Shell said that it was the only global integrated energy company that has set up operations at Jebel Ali Port. “The strategic location of Jebel Ali Port, a fast-growing container port, puts Shell in an excellent position to support liners operating in the Middle East,” said Richard Jory, General Manager, Shell Markets Middle East Limited in Dubai. Shell acquired several storage oil tanks adjacent to one of the main terminals at Jebel Ali Port, and also set up a high-capacity bunker barge to deliver fuels and services that meet international barging standards to customers. The 8,000-tonne barge, which was previously deployed in Singapore, is one of the first vessels to use mass flow meters in the Middle East. Through the introduction of the latest flow meter technology, Shell says that it aims to provide increased transparency in the quantity measurement of marine fuels delivery.

Koh Chaik-Ming, general manager, Asia Pacific and Middle East, Shell Marine Products, said: “We are confident that Shell’s expertise and operational excellence will boost our presence as one of the leading marine fuel and lubricants providers in the Middle East. On top of the assurance that our products are always vetted according to rigorous standards, the use of mass flow meter technology now brings improved accuracy and transparency to the fuel delivery process.” Hinting of further moves in the region, Shell said: “The Middle East remains one of the key growth markets for Shell’s marine fuels and lubricants business, and Shell will continue to assess the feasibility of expanding bunker operations at other locations in the Gulf region.”

Despite political uncertainty in some places and, currently, intense pressure on margins, the mood among players in the market is generally optimistic, at least for the long term. At Fujcon, Dr Al Kindi told delegates: “Despite the ongoing global economic crisis, I can assure you that the United Arab Emirates, as a well established leading commercial centre in the Middle East, will continue to play an important role as a major financial link between the East and the West. Our structural policies are put into place for maintaining the stability of the real economy.”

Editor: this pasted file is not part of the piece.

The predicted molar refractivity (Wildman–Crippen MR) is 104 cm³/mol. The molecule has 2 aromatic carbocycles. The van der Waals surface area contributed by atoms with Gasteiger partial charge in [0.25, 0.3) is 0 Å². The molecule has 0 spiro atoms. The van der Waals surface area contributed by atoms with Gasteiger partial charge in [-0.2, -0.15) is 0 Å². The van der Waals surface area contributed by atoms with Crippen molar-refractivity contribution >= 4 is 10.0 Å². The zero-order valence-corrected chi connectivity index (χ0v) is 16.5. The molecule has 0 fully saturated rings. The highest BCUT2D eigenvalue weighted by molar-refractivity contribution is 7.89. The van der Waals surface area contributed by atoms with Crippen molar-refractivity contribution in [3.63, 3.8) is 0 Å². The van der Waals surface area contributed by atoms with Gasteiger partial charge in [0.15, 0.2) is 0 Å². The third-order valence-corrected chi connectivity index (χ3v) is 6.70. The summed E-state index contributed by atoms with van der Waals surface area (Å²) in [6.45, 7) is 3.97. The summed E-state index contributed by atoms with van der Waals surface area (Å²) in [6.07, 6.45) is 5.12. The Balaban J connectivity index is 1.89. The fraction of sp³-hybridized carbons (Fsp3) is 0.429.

Zain Jamal, senior trader and chief operating officer at UAE based trader Asean International told World Bunkering: “Since the turmoil following the Egyptian uprising and the ongoing Libyan coup, starting March this year, crude prices have drastically fluctuated, causing historic surges. Consequently, this has left many suppliers, traders and buyers still hoping for a clear understanding of the bunker price trends.”

However, Mr Jamal noted that, given the sky rocketing prices and plummeting confidence of industry players, the demand side did not change as much. What has happened though is that payment issues shave arisen as pressure mounts on some shipping companies. “In time,” says Mr Jamal, “this can be seen as factor changing the bunkering industry and the direction in which organizations choose to develop their client base further.”

“Nevertheless,” he says, “considering the key factors that influence the economics of the bunker industry, it does indeed carry on. In fact now, due to the very recently declining global oil prices, trade and the consumer economy on the whole is slowly picking up. This is particularly visible in the UAE. The proof is a growing container terminal in the heart of the UAE and the steady rise of 380 cSt consumption in the port of Jebel Ali.”

Asked about the widely reported pressure on margins, the CEO of Fujairah-based trader FNSA Fuels, SK Bhasin, told World Bunkering margins are very much an individual matter for each company. He added: “There is no doubt that competition has increased but the margin for us as a trader is still the same as in previous years.” Referring to price competition from Singapore, Capt Bhasin commented that Singapore competed with Fujairah when a vessel had enough bunkers to reach the South East Asian bunker but added: “What choice will the vessel have if it is not heading in that direction?”

As for the effect of the European Emission Control Areas, Capt Bhasin said that so far there has only been limited demand for low-sulphur fuel oil and gas oil. He added that FNSA had had 2010 and looked forward positively to the remainder of this year.

Mehran Ghobadian, sales and marketing director for UAE-based BGK Bunkers, said there had been few changes to the market over the past few months, with fierce price competition still prevailing. He did though pick out one factor that had boosted Singapore compared to the Middle East. He said that, because of intense competition in the tanker market, many tankers sailing west from Asia do not have a charter fixed until they have passed Singapore. Many bunker at Singapore in case they are chartered to load in Africa.

Added 04 October 2011 in the category: Autumn 2011